Once you have clarified your why, and gained the support of your financial leaders, engage the various groups within your church. Build excitement around the project, answer questions, and develop advocates for the campaign. Once your core constituents and leaders have caught your vision for the project, they will be able to share their enthusiasm with others. Early momentum and excitement will build as you prepare to launch your campaign.
Regardless which communication channels you use, have the necessary processes in place to ensure clear and timely communication. Is your church software current and able to track capital campaign commitments? If you plan to use direct mail, email, or texting, do you have up-to-date contact information for your members? Do you have a current social media plan? Are your members connecting with you on your various social media platforms? Is your church actively encouraging egiving (More on egiving here and here)? Before you launch, consider all the ways in which you will share information and shore up your processes to ensure clear and timely delivery of your messages.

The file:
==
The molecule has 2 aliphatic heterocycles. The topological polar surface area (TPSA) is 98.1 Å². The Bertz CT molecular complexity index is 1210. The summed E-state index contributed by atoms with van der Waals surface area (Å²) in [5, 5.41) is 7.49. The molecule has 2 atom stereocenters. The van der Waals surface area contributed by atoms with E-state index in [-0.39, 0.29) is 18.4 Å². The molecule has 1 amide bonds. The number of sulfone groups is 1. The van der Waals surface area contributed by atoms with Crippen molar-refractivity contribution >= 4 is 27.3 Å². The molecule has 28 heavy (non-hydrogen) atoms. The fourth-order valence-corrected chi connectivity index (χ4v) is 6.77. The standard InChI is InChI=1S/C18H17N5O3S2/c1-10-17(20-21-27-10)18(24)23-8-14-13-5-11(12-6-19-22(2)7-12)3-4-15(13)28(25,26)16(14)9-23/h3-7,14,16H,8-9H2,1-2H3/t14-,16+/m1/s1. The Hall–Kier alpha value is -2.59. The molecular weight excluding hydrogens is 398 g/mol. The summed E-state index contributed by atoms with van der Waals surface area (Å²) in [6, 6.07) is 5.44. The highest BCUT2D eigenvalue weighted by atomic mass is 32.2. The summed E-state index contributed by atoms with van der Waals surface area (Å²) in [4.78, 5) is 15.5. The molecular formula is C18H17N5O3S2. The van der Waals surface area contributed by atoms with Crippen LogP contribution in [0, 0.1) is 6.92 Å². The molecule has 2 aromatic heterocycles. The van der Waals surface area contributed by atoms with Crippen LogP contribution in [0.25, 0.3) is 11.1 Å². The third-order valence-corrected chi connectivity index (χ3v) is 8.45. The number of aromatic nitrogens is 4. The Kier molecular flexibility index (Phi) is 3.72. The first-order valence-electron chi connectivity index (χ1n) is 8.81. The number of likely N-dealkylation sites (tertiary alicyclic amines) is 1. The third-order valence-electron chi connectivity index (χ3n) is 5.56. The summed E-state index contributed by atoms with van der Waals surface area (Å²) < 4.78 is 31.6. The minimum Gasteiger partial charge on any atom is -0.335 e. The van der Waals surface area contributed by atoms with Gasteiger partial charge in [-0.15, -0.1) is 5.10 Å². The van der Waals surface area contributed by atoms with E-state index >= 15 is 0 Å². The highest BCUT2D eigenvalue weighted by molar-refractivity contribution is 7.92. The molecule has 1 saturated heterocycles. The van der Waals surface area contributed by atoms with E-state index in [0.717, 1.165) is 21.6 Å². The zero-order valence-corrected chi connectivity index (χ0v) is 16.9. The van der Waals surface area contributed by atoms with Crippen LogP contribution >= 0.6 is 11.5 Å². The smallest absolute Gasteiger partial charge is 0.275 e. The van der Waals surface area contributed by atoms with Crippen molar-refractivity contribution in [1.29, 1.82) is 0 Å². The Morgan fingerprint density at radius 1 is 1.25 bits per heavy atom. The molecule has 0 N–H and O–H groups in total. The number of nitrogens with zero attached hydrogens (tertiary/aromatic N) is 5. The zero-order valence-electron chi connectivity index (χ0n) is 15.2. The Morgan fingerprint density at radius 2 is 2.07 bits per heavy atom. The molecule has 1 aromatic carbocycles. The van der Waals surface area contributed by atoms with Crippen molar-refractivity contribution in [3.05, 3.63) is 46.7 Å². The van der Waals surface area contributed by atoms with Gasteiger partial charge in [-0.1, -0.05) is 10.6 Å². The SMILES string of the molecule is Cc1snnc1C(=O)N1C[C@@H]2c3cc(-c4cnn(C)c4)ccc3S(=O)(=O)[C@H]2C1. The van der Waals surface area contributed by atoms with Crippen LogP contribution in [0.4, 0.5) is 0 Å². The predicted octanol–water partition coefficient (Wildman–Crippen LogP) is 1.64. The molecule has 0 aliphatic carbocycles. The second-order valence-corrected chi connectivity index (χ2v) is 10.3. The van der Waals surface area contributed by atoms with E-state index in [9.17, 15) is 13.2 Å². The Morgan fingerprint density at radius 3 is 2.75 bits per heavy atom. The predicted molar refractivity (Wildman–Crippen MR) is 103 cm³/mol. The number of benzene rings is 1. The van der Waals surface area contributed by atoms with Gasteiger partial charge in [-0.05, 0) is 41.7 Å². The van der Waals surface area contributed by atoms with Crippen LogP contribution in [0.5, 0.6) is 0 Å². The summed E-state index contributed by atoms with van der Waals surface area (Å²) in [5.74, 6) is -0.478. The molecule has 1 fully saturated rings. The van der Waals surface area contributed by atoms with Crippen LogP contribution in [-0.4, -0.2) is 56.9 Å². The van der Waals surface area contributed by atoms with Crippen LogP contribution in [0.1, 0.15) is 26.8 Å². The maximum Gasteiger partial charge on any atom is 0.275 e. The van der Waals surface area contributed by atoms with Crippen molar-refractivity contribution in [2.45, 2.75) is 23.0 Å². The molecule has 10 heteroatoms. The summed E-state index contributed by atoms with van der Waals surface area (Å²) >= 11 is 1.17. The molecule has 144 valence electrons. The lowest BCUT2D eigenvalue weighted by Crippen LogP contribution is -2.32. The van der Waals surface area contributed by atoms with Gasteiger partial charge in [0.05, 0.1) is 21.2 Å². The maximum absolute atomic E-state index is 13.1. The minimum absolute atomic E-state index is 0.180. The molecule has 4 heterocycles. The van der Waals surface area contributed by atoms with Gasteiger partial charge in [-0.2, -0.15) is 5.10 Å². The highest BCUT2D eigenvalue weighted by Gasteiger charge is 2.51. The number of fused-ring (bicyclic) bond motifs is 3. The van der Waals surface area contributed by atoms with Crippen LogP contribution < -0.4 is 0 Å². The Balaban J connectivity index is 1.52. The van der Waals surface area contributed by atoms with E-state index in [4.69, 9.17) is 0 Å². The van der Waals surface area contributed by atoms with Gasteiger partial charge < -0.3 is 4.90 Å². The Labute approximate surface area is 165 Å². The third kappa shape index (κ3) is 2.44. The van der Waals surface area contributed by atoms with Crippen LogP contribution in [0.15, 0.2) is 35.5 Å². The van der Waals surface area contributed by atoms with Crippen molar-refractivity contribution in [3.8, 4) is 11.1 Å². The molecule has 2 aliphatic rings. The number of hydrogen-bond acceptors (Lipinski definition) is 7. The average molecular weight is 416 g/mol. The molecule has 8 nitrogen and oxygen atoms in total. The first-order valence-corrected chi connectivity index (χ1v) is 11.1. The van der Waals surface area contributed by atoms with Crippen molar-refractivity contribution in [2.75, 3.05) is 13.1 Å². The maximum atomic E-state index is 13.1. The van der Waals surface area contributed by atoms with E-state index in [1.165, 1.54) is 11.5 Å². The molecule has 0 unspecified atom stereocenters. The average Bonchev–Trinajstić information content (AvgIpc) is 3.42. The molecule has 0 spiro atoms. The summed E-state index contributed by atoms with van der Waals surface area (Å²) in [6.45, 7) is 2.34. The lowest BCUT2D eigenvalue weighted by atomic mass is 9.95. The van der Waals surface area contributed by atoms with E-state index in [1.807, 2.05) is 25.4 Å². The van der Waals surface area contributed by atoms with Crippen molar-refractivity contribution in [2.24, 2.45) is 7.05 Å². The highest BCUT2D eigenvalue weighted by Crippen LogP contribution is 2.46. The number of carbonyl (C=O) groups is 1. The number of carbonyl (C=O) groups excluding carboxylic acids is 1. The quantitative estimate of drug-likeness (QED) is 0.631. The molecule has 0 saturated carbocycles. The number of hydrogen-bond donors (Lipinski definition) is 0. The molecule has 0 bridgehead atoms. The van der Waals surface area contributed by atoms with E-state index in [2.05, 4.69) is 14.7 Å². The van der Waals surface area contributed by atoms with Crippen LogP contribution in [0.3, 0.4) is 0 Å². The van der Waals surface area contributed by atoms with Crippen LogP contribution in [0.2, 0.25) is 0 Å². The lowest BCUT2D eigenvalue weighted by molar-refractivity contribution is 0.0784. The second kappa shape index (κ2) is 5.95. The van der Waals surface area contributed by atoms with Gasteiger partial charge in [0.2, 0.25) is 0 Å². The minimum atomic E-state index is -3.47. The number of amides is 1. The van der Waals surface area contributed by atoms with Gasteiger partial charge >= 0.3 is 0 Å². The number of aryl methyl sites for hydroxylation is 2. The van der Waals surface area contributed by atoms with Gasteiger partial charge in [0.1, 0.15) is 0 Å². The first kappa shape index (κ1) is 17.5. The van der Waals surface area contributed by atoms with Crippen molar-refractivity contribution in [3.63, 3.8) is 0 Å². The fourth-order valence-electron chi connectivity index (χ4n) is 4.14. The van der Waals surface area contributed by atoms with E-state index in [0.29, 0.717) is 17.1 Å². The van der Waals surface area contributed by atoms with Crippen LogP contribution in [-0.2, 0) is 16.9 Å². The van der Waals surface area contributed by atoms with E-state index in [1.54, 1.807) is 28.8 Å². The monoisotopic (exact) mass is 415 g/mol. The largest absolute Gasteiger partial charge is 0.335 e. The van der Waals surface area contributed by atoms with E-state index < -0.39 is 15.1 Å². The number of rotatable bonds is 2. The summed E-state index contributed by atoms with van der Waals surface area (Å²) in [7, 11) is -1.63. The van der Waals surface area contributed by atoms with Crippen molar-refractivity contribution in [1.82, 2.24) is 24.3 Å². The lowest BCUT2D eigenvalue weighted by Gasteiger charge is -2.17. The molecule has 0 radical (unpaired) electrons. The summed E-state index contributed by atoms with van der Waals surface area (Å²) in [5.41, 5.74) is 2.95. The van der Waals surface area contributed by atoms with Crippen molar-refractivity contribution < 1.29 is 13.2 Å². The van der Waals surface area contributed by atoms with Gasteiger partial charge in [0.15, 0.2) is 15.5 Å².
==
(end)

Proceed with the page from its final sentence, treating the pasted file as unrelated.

Hiring a professional consulting firm will ensure you are raising as much as possible to fund your vision for ministry. Some churches choose to conduct capital campaigns without the benefit of counsel, often with a lackluster result. In-house campaigns typically raise less than professionally-run campaigns and can significantly strain staff resources. At Horizons, we believe in the importance of hiring not just the best firm, but hiring the best fit for your church. Hiring a consultant is similar to hiring a part-time staff person because of the time commitment and importance of the relationship. The vast array of Horizons’ Ministry Strategists’ styles, experiences, and denominational backgrounds ensures a perfect match to meet the needs of every church.